The Allon Plan, which was largely based on Israel retaining the Jordan Valley, remained a critical component of Israeli military thinking years later, even after conditions in the Middle East changed. Thus on October 5, 1995, almost two years after Israel signed the Oslo Agreements, Prime Minister Yitzhak Rabin declared before the Knesset that "The borders of the State of Israel, during the permanent solution, will be beyond the lines which existed before the Six Day War. We will not return to the 4 June 1967 lines." In the spirit of Allon, who had been his mentor when they served together in the Palmah, Rabin added: "The security border of the State of Israel will be located in the Jordan Valley, in the broadest meaning of that term".

During his first term in office, Prime Minister Benjamin Netanyahu used the language of "Allon-Plus" to give the public a sense of his thinking. Finally, even after he announced his disengagement plan, Prime Minister Ariel Sharon told Haaretz on April 14, 2005, that Israel must continue to control the Jordan Valley from the hill ridge above the Allon Road, which had been regarded until then as the western boundary of the Allon Plan area.

The Israeli public internalized these positions. A poll conducted by Dahaf for the Jerusalem Center for Public Affairs, in December 2012, showed that these statements had served as the basis of an Israeli security consensus, for 66% of Israelis (76% of the Jewish population) opposed a return to the 1967 lines, even if all the Arab states declared an end to the conflict in return. Roughly, the same numbers continued to support Israel holding on to the Jordan Valley.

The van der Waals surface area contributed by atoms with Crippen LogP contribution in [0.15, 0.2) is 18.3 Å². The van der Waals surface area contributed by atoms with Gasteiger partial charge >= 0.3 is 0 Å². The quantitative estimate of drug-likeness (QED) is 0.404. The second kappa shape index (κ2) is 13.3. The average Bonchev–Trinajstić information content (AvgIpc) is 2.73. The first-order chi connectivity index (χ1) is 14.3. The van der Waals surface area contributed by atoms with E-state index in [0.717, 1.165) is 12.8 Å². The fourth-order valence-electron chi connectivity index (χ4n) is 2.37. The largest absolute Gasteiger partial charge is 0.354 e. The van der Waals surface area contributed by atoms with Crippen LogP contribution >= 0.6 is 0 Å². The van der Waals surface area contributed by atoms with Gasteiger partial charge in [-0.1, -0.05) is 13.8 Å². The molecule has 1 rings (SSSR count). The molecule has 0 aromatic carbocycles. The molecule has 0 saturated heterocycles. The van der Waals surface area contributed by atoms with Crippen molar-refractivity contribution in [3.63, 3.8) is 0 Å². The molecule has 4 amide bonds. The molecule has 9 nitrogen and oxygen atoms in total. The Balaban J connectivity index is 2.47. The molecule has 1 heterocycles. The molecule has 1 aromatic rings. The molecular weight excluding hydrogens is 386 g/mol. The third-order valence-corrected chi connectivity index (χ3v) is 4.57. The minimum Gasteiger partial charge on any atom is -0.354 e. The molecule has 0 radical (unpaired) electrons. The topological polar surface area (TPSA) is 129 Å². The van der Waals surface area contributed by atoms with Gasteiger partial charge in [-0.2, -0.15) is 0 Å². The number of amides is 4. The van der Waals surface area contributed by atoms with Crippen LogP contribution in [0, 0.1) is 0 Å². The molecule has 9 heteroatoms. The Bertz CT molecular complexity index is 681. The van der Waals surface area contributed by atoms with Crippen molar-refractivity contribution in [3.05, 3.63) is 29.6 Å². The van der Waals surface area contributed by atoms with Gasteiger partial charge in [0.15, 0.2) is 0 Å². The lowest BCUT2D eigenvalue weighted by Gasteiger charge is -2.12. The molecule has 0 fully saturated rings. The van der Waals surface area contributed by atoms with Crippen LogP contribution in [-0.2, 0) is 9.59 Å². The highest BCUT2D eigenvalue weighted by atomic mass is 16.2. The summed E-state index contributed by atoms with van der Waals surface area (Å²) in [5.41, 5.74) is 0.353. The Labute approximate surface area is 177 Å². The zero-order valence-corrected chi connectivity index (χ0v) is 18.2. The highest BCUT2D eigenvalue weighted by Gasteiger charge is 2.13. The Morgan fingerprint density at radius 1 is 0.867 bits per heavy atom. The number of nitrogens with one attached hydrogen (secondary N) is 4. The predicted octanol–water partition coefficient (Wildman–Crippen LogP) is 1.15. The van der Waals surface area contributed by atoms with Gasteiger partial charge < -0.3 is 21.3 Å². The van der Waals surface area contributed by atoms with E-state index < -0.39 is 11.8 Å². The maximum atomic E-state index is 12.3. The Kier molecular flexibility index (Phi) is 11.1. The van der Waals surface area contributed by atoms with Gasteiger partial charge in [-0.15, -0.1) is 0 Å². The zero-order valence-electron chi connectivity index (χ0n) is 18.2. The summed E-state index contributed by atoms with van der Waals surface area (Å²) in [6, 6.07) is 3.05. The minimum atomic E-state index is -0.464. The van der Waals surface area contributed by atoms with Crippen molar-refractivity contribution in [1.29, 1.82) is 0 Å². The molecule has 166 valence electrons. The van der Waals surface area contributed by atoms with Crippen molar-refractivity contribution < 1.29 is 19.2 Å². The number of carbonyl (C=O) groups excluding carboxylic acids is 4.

In the last few months another view of Israeli security needs in the West Bank has re-emerged and gained considerable attention in the media. For example, Shaul Arieli, a former IDF colonel who was part of the Geneva Initiative, published this year with Yediot Books "A Border between Us and You" in which he argues that the threats to Israel have changed and hence the Jordan Valley is no longer relevant for the main security challenges which Israel faces. He goes so far as to say that the application of the concept of "strategic depth" to the Jordan Valley is "worthy of mockery."